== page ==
Colonial Discourse and the Suffering of Indian American Children Book Cover.webp

In this book, we analyze the psycho-social consequences faced by Indian American children after exposure to the school textbook discourse on Hinduism and ancient India. We demonstrate that there is an intimate connection—an almost exact correspondence—between James Mill’s colonial-racist discourse (Mill was the head of the British East India Company) and the current school textbook discourse. This racist discourse, camouflaged under the cover of political correctness, produces the same psychological impacts on Indian American children that racism typically causes: shame, inferiority, embarrassment, identity confusion, assimilation, and a phenomenon akin to racelessness, where children dissociate from the traditions and culture of their ancestors.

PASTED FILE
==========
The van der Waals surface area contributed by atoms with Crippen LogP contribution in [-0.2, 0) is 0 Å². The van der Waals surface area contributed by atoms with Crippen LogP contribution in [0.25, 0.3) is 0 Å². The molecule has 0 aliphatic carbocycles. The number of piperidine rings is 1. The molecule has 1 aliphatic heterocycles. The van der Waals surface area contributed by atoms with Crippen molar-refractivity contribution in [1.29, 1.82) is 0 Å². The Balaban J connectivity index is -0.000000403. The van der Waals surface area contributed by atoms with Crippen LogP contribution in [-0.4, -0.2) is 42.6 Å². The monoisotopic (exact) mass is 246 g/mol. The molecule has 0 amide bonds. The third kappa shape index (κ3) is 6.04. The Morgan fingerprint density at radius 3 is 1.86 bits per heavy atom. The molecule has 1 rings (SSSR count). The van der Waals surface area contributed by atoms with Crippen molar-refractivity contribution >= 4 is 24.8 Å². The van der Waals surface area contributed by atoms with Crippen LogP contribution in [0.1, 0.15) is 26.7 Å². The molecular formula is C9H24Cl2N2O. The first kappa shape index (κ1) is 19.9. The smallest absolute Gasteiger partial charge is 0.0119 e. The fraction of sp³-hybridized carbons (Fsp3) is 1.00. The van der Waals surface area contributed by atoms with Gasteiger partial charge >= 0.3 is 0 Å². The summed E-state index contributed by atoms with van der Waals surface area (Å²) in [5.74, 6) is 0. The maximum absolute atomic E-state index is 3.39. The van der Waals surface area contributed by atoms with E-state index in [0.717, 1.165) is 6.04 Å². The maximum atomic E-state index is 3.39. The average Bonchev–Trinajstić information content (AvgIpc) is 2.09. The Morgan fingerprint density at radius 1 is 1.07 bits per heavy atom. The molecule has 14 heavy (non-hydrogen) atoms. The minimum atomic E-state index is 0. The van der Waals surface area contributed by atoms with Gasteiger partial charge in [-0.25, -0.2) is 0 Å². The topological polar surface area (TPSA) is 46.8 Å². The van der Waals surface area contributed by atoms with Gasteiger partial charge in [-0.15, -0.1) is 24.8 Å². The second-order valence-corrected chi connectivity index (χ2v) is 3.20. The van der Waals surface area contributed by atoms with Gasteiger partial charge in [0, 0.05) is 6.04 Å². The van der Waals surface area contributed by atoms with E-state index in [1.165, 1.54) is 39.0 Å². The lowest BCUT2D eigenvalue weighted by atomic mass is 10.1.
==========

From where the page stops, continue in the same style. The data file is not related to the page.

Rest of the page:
This book is the result of four years of rigorous research and academic peer-review, reflecting our ongoing commitment at Hindupedia to challenge the representation of Hindu Dharma within academia.


From Hindupedia, the Hindu Encyclopedia

By Swami Harshananda

Agniprākāra literally means ‘wall of fire’.

Worship gives a concrete shape to abstract philosophical principles and the basic convictions born out of them. It also elevates the mind of the worshiper to higher levels of spiritual experience and provides emotional satisfaction.

Several steps are prescribed in the process of worship. Some of these are just preliminaries which help in preparing the mind of the worshiper. ‘Agniprākāra’ is one such in which an imaginary wall of fire is erected round the worshiper by drawing three lines in the air about him with the right index finger or by sprinkling water all round. This is done with the recital of mantras like ‘raṃ’ or ‘sahasrāra huṃ phaṭ.’ This wall of fire is believed to act like a fort preventing evil spirits or passions from attacking the worshiper.


  • The Concise Encyclopedia of Hinduism, Swami Harshananda, Ram Krishna Math, Bangalore